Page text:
Unlike the first lockdown, the BTO have allowed us to continue ringing at local sites, either solo or on the government’s 1 + 1 allowance. To be fair, this is how we have been working on Wildlife Trust and Forestry England sites since the first lockdown was lifted anyway. Fortunately, both the Trust and Forestry England have adopted the same strategy.
I had planned to go to Webb’s Wood yesterday but when I woke at 6:00 it was raining, so I went back to bed and tried again this morning. It was dull and overcast all morning with a slight breeze. There were a few drops of very light rain from time to time but this morning’s real issue I will discuss later.
I only set 6 x 18m nets in 3 rides, as I was working solo. I haven’t set up feeding stations yet, so the catch can be hit or miss. It started with a couple of Great Tits but then the regular trickle of Goldcrests that I seem to be getting at my woodland sites started up and by the end of the session they were, once again, the commonest bird in the catch.
My highlight of the session was a really well marked male Lesser Redpoll:
One of the more difficult bird species to age is the Coal Tit. It is done on differences in the greater coverts. The adult variety are darker and greyer than the juvenile feathers and are fringed grey, whereas the juvenile feathers are fringed a sort of yellow brown colour. It is not always easy to distinguish the difference (particularly for male ringers apparently). So it was good to catch one with a very obvious break between the adult and juvenile feathers:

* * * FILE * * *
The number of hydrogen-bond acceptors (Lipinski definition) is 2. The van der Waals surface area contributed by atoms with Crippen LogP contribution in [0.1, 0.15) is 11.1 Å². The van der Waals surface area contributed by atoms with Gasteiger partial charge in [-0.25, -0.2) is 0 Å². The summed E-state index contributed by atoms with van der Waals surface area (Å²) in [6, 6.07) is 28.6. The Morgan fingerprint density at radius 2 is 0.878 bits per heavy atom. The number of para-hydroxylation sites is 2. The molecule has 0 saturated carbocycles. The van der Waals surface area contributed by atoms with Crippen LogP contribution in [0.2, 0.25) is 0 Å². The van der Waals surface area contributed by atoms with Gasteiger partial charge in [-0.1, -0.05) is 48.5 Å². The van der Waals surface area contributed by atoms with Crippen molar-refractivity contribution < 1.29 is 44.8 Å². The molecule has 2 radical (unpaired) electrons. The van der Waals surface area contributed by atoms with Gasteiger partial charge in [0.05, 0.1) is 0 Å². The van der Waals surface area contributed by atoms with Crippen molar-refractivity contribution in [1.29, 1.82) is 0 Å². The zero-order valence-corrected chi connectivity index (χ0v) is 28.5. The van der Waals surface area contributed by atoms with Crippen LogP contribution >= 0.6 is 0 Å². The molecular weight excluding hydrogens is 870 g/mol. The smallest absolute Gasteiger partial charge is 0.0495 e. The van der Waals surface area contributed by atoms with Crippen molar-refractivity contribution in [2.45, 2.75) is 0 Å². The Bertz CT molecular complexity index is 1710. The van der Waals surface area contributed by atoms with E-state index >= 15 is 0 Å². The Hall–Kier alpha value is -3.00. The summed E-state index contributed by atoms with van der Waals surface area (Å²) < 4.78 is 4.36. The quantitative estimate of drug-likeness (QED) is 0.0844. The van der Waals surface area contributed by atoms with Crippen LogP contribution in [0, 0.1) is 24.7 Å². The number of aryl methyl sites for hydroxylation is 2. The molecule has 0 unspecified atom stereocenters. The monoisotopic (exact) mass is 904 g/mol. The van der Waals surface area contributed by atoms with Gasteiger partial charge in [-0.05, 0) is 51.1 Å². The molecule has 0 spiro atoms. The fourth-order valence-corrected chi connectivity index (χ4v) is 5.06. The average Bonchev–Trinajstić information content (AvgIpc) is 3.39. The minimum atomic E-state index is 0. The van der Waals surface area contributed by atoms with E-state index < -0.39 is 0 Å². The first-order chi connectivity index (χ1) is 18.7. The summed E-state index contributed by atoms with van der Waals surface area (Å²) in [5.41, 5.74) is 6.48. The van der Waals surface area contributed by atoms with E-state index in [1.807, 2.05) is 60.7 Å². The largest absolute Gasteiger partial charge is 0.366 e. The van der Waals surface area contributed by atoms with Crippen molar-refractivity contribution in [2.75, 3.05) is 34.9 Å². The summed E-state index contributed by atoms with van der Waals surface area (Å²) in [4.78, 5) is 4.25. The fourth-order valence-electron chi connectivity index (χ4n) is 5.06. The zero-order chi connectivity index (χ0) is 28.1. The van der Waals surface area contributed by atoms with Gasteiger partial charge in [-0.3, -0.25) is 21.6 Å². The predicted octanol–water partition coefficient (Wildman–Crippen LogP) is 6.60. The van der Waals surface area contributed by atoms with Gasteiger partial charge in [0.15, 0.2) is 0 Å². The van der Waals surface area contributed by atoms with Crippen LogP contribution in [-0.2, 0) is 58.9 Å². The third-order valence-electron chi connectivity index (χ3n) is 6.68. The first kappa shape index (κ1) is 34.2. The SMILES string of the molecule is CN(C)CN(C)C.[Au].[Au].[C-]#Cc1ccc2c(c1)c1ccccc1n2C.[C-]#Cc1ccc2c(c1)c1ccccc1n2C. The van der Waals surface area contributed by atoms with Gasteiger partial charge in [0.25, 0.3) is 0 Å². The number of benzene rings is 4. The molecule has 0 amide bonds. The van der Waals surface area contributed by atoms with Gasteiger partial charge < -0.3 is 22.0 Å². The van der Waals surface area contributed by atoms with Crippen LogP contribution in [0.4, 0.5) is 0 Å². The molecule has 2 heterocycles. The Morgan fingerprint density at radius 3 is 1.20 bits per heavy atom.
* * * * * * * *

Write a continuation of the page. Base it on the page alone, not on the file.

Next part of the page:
The fringing colour difference is not obvious but the break between different generations of feathers and the difference between base colours is very obvious.
The list for the session was: Treecreeper (1); Blue Tit 4(3); Great Tit 2(1); Coal Tit 1; Wren 1; Robin 1(1); Redwing 1; Goldcrest 7(4); Lesser Redpoll 1. Totals: 18 birds ringed from 8 species and 10 birds retrapped from 5 species, making 28 birds processed from 9 species.
All in all, a decent session. However, it all went very badly wrong from about 2 hours in. Recommendation: avoid deciduous woodlands in the autumn until they have completed abscission. After weeks of high winds you would have thought it would have removed all of the leaves from the trees but, no, it chose today to drop them. Worse than that, although it is mainly a beech wood, it has a lot of oak in it. Their leaves seem to be specially designed to stick in mist nets and to stick mist net shelves together. At times the nets were in a brown blizzard, as leaves poured down and into the nets. I started taking down at 11:30. By 13:30 I had managed to clear 2 nets! I gave up: the rest have been loosely bundled up to be emptied at a later date: this weekend when it is chucking it down!
So my new resolution: leave the woods alone until the leaves have left the wood alone.